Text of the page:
By late August, the signs are clear that summer is winding down. I begin to notice that it isn’t light til eight or nine any more and I wake up to the sunrise instead of the 5am brightness of June. The vibrance of the garden has dimmed, but it is certainly not over yet. I’ve been harvesting cucumbers and tomatoes while the crickets chirp their late summer song, but my baskets aren’t as full as they were even a week ago. We’ve been packing as much as we can into each day, beaching and swimming and eating up as much summer goodness, both figuratively and literally, as we can.
In addition to more than two dozen pints of pickles canned, jars of slow roasted tomatoes stored in the freezer, and lots of herbs dried, I’ve been thinking about other ways of saving this colorful, humid, delicious season. At the end of last summer I eagerly gathered all the plants I could find to use for dyeing. This year I haven’t made as much time to capture the colors of summer because I’ve filled my little bit of spare time putting up food from the garden. Last week Amos, Eowyn and I collected flower petals, leaves, and anything else they could find to try eco-printing on fabric.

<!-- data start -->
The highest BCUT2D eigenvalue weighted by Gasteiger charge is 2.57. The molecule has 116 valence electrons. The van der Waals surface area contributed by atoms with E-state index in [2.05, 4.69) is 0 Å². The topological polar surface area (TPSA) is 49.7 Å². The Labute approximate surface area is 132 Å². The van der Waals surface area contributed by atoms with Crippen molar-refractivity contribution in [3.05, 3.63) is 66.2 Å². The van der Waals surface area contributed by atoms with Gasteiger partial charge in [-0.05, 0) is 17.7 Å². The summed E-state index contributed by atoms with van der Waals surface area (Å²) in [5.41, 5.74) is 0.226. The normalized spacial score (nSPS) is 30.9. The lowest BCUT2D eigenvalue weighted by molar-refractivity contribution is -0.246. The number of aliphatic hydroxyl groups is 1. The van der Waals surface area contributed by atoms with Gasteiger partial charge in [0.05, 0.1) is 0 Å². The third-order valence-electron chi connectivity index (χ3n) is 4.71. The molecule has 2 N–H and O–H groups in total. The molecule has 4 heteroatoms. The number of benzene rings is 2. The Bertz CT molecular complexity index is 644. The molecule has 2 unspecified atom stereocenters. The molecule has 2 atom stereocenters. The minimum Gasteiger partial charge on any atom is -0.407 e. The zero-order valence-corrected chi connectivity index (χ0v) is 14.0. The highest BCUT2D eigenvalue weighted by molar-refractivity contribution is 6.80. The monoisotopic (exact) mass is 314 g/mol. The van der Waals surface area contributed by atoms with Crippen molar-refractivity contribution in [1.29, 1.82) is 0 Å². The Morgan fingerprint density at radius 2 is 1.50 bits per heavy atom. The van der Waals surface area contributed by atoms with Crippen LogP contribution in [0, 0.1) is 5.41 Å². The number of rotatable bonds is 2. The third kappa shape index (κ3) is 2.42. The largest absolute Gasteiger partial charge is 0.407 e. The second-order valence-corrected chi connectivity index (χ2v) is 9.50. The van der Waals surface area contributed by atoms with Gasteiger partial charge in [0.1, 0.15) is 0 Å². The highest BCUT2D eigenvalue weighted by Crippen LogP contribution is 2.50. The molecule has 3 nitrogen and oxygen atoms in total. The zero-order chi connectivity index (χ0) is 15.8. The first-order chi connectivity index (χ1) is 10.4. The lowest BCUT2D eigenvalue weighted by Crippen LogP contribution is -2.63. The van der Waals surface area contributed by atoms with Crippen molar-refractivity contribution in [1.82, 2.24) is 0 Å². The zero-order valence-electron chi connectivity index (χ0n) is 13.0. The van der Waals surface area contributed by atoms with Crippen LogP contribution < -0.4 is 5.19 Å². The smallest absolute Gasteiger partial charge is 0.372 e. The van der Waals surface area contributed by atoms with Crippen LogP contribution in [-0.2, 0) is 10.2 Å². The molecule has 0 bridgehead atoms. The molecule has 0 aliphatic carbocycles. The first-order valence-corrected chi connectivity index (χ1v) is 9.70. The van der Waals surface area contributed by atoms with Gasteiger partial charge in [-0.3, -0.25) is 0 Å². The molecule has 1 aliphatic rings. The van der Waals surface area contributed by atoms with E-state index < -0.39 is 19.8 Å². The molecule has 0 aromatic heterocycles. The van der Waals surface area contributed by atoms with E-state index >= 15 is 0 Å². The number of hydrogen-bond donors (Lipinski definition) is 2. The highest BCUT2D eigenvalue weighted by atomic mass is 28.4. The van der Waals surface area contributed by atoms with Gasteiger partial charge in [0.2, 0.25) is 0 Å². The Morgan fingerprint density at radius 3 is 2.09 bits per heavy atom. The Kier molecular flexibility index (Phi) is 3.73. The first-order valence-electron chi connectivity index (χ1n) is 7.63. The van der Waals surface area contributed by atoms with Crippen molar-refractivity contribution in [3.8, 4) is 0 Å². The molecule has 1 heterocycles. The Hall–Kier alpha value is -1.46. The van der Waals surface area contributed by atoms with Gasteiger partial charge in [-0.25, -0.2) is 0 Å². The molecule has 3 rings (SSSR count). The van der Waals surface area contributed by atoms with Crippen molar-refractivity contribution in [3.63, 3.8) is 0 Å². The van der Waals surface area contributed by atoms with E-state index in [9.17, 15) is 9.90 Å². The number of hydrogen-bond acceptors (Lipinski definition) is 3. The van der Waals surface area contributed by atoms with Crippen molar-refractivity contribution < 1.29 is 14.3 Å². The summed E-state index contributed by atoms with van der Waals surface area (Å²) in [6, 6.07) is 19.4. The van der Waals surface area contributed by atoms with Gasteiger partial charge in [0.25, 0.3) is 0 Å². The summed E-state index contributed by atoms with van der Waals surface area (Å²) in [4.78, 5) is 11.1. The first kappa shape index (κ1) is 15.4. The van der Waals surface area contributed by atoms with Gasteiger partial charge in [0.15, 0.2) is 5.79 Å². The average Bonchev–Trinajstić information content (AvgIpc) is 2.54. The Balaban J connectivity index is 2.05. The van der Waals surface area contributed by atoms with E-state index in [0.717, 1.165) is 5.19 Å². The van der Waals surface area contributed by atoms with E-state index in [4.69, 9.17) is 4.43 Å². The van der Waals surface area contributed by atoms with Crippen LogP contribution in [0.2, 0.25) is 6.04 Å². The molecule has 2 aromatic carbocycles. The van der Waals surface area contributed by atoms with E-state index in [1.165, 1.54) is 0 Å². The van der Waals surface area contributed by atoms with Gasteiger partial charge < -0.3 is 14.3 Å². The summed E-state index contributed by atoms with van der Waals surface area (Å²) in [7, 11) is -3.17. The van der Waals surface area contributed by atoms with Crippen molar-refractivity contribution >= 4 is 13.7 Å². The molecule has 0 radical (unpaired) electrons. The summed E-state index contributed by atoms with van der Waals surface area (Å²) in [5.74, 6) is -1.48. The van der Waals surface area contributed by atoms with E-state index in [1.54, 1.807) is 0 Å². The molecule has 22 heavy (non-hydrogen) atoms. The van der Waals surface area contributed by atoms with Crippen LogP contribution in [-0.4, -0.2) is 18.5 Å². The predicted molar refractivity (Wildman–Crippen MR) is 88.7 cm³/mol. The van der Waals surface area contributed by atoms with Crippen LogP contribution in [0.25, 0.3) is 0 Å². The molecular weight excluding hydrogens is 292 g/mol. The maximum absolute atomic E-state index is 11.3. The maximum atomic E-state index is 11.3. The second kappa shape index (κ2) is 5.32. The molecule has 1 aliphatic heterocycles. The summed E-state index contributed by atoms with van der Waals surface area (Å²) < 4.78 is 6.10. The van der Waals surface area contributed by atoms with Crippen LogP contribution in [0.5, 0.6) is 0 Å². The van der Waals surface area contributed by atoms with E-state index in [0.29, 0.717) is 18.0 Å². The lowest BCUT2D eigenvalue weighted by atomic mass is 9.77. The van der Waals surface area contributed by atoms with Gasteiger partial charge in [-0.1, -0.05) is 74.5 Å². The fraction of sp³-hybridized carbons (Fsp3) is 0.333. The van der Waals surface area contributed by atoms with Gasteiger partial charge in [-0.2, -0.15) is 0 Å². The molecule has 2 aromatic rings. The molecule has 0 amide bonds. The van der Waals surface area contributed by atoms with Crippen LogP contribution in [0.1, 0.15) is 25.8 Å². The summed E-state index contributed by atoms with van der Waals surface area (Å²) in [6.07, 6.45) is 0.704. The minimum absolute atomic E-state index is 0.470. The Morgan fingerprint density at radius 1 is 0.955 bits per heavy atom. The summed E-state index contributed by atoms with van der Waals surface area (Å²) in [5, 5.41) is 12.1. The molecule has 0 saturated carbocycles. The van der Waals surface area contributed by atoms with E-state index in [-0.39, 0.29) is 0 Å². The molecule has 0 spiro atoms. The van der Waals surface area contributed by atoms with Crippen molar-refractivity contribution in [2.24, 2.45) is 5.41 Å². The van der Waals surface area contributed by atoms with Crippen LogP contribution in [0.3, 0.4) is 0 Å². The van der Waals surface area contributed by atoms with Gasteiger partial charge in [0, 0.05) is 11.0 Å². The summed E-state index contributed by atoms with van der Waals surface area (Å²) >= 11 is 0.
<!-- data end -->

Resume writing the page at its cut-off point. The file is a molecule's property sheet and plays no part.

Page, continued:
I’m not exactly sure if eco-printing is the correct term but this is what we did: We soaked some fabric I had already mordanted in water and spread it on a table outside. On half of the fabric we arranged the plant material we had collected. Then I folded the other half of the fabric over the plants and rolled the whole thing as tightly as I could. I coiled up the roll and tied it with twine. I steamed the rolls for 30-45 minutes on a steamer in a pot on my kitchen stove. We let them sit for a couple of hours and then unrolled them to see the magic revealed. After that we rinsed them gently and hung them on the line to dry.
Our garden has plentiful flowers and plants for dyeing such as calendula, marigolds, rudbekia, bachelor’s buttons, and scabiosa (this one instantly speckled the fabric with blue). I also gathered some blackberry leaves, apple leaves, and a few hopi black dye sunflower seeds to see what would happen. The resulting colors and patterns are scattered across the fabric in spots, blotches, streaks and smudges, not fabric I would be drawn to if I hadn’t made it myself but I love this record of summer’s blooming plants wildly scattered across the fabric.
We used the fabric to make special pillows. Amos’s is filled with lentils mixed with dried lavender we bought and dried lemon verbena and lemon balm from our garden. It has a nice weight to is and a lovely smell and I’ve been encouraging him to have it nearby when is trying to fall asleep. Eowyn’s is a flatter pillow, stuffed with batting and the same mix of herbs. Just the idea that we can bring these flowers inside, keep them through the winter, dream with them, has me wanting to make more. Luckily this end of summer season will linger and I’ll be able to gather more of summer’s goodness.